responses and determinations

The Engineer’s Responses and Determinations: What Should be Included?

Earlier this year I presented a CPD talk to RICS members in Dubai on the topic of Engineer’s Responses and Determinations. I usually like to kick things of with a poll and I asked the group the following questions:

How many people have experienced a situation where the Engineer does not respond to a claim within the contractual time-frame? Almost everyone confirmed that they had.

How many people have experienced a situation where the Engineer’s response has done little to resolve the claim? Again, almost everyone confirmed that they had.

How many people have experienced a situation where the Engineer’s response has caused the matter to escalate to a dispute? Over 50% of attendees confirmed that they had.

How many think that failures of the Engineer to carry out their contractual obligations on claims is helpful to projects? No one thought that this helped projects.

This is clear feedback from RICS members that the Engineers often do not perform their obligations. This has a detrimental effect on projects.

So, what should Engineers be doing to help projects when responding to claims? Well, as usual, the contract provides the answers, so let’s have a look at what the FIDIC Red Book has to say on the subject.

FIDIC Sub-Clause 20.1(Contractor’s Claims) 

This requires the Engineer to respond within 42 days of receipt of the claim. The response may be acceptance in full, rejection, or presumably acceptance but with reduced quantum. The Engineer can request further information if it is not possible to reach a conclusion from the information included in the claim. However, if they do so, the Engineer shall respond on the principles of the claim. If rejecting (or reducing the quantum), the response shall contain ‘detailed comments’.

FIDIC Sub-Clause 1.3 (Communications) 

This clause states that Approvals, certificates, consents and determinations shall not be unreasonably withheld or delayed’. This reinforces the provisions of Sub-Clause 20.1 (Contractor’s Claims) to respond within 42 days.

Why does FIDIC place such importance on the response time?

  • Establishes a revised Time for Completion (or not).
  • Prevents the deduction of delay penalties (or not).
  • Allows the Contractor to be paid for Costs legitimately incurred.
  • Allows the Contractor to be paid for work carried out which is the subject of a claim.
  • Reduces disputes.
  • This all promotes good will and cooperation.

Sub-Clause 3.5 (Determinations) 

This clause provides that the Engineer shall consult with each Party and  endeavour to reach agreement. If agreement is not achieved, the Engineer must make a fair determination in accordance with the Contract. This determination should take due regard of all relevant circumstances. In either case, the Engineer must give notice to both Parties with supporting particulars.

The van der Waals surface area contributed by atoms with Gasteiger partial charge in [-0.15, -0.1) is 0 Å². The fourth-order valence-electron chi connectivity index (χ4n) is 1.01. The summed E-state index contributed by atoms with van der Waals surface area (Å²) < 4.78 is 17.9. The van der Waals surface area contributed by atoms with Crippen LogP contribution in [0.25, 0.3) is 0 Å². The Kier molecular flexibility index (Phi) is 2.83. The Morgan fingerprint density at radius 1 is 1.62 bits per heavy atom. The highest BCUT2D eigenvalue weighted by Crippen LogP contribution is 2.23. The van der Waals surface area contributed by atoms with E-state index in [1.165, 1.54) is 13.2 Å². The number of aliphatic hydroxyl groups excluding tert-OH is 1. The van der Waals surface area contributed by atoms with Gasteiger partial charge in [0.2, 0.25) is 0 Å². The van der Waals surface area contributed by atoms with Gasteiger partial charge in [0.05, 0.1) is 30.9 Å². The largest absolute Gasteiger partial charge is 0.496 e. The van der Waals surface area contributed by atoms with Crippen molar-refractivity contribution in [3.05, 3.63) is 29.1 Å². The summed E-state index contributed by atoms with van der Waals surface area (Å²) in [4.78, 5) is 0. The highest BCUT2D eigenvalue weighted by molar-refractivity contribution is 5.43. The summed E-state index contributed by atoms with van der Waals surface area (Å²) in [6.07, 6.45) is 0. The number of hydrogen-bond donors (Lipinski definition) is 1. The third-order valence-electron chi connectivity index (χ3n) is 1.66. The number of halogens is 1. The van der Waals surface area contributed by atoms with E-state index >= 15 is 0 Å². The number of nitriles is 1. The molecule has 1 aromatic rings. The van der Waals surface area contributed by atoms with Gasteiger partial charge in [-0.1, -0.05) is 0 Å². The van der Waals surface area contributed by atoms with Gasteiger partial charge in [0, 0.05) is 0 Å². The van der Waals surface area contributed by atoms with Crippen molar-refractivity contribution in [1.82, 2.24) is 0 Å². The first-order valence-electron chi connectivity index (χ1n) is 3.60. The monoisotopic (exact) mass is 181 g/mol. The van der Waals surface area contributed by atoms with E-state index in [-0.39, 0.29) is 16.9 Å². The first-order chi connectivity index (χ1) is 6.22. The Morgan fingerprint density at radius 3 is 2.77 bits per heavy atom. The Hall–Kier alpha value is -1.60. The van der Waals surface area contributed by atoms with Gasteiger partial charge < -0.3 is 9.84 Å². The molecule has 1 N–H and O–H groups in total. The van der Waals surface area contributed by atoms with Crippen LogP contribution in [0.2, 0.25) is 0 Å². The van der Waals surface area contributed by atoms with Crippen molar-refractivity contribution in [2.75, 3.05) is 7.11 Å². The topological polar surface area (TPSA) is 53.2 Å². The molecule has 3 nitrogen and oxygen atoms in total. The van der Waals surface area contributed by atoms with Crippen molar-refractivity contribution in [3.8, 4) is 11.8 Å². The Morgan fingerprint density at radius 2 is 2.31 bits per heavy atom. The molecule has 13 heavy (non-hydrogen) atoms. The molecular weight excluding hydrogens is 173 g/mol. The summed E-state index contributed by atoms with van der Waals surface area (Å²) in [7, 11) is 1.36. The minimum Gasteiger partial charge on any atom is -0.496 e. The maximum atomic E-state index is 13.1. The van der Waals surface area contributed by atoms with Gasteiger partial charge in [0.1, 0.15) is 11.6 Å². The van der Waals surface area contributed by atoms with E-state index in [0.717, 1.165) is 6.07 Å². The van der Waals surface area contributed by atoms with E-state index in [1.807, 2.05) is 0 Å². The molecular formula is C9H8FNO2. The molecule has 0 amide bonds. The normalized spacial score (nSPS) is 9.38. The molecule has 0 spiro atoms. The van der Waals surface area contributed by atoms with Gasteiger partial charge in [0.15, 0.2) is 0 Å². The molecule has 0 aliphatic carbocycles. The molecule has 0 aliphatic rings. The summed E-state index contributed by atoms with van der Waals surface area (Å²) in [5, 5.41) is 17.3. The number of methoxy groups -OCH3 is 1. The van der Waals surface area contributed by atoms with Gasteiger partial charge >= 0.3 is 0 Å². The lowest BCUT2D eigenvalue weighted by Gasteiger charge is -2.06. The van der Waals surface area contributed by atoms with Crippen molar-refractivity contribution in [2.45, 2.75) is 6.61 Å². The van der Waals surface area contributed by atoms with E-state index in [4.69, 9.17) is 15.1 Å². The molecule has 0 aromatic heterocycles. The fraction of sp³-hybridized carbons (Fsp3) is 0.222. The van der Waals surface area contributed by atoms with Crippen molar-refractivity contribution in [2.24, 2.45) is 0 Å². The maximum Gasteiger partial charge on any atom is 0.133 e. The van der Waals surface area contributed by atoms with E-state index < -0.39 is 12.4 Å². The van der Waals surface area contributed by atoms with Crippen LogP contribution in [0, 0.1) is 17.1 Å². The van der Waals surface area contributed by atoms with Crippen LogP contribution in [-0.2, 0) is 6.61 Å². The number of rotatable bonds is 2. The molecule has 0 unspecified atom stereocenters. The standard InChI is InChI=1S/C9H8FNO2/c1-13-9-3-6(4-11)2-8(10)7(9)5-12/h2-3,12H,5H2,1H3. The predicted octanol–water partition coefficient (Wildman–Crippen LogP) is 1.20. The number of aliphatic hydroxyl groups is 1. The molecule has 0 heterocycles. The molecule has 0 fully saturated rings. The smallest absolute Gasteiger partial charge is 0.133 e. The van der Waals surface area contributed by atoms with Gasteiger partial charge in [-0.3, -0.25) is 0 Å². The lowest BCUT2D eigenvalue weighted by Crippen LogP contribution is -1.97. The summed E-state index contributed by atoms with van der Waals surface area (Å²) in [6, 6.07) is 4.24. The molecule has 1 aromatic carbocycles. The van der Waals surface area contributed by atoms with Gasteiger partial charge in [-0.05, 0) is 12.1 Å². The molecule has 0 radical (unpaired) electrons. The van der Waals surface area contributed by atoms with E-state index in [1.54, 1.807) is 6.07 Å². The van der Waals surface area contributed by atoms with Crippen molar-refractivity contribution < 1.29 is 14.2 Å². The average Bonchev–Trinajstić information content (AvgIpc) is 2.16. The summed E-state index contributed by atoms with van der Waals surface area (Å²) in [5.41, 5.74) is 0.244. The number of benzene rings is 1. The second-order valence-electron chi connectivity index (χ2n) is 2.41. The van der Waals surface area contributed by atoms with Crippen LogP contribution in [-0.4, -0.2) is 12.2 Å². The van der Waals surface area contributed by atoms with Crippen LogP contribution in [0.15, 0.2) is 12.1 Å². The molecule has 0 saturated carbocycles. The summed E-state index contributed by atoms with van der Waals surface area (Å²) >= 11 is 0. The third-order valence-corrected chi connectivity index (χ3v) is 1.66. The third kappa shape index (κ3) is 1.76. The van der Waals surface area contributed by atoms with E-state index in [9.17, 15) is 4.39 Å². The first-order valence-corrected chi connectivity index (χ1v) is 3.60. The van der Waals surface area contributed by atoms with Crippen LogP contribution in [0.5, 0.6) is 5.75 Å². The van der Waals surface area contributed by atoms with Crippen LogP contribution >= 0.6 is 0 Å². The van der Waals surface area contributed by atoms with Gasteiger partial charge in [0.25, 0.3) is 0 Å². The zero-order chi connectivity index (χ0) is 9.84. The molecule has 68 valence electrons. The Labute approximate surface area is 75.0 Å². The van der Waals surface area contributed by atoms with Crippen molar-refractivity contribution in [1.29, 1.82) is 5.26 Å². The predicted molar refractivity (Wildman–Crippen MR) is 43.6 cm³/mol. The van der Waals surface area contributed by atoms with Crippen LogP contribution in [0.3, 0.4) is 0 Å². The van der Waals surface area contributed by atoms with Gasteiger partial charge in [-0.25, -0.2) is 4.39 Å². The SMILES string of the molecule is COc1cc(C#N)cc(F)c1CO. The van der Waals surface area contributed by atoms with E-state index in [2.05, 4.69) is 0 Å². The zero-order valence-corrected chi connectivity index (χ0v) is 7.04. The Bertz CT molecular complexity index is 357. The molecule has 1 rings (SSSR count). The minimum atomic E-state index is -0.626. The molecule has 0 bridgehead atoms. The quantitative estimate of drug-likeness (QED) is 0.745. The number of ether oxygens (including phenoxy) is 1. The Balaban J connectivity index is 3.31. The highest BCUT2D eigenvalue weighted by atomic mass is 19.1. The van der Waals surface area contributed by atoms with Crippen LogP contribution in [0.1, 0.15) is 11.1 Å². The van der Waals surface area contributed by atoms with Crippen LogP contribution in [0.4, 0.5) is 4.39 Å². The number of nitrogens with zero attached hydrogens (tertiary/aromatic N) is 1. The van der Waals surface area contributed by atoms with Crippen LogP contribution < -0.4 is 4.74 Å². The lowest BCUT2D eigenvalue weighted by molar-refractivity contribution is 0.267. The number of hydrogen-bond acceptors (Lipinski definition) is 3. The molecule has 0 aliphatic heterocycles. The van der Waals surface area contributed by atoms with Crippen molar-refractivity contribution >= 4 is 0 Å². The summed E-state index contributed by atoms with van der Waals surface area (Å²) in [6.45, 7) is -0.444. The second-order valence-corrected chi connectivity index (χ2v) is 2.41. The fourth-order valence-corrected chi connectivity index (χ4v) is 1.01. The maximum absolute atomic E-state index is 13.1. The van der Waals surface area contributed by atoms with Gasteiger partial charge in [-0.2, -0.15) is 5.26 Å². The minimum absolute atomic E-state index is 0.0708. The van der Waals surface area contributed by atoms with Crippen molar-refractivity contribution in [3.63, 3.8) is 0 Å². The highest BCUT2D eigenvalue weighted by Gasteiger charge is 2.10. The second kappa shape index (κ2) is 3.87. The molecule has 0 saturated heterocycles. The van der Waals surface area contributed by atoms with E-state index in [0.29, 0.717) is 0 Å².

FIDIC Sub-Clause 3.1 (Engineer’s Duty and Authority)

This states that‘whenever carrying out duties … specified in … the Contract, the Engineer shall be deemed to act for the Employer’. Does this mean that the Engineer is obliged to defend the Employer’s position by not making ‘a fair determination in accordance with the Contract, taking due regard of all relevant circumstances’? I think not, and neither did the RICS attendees.

So, what should an Engineer include in their Response or Determination in order to comply with the Contract?

Sub-Clause 20.1 (Contractor’s Claims) directs the Engineer to: ‘…respond with approval, or with disapproval and detailed comments. He may also request any necessary further particulars, but shall nevertheless give his response on the principles of the claim …’.

Under Sub-Cause 3.5 (Determinations), the Engineer is obliged to “make a fair determination in accordance with the Contract, taking due regard of all relevant circumstances”.  

The Engineer therefore has an implicit obligation to demonstrate to both the Employer and the Contractor that the response or determination is fair and reasonable and in accordance with the Contract.  They should also demonstrate that if either party chooses to raise the matter to a dispute, they will ultimately fail. The Engineer’s response must therefore be a comprehensive document which sets out the findings clearly and include the same criteria as a claim:

  • Examination of the cause.
  • Analysis of the effect and linkage to the cause.
  • Examination of the final effect on the Time for Completion with explanations.
  • Calculations of the additional payment with explanations.
  • Examination of the contractual entitlement.
  • Substantiation of all the above.

Enjoyed this article? Learn more with Claims Class e-courses.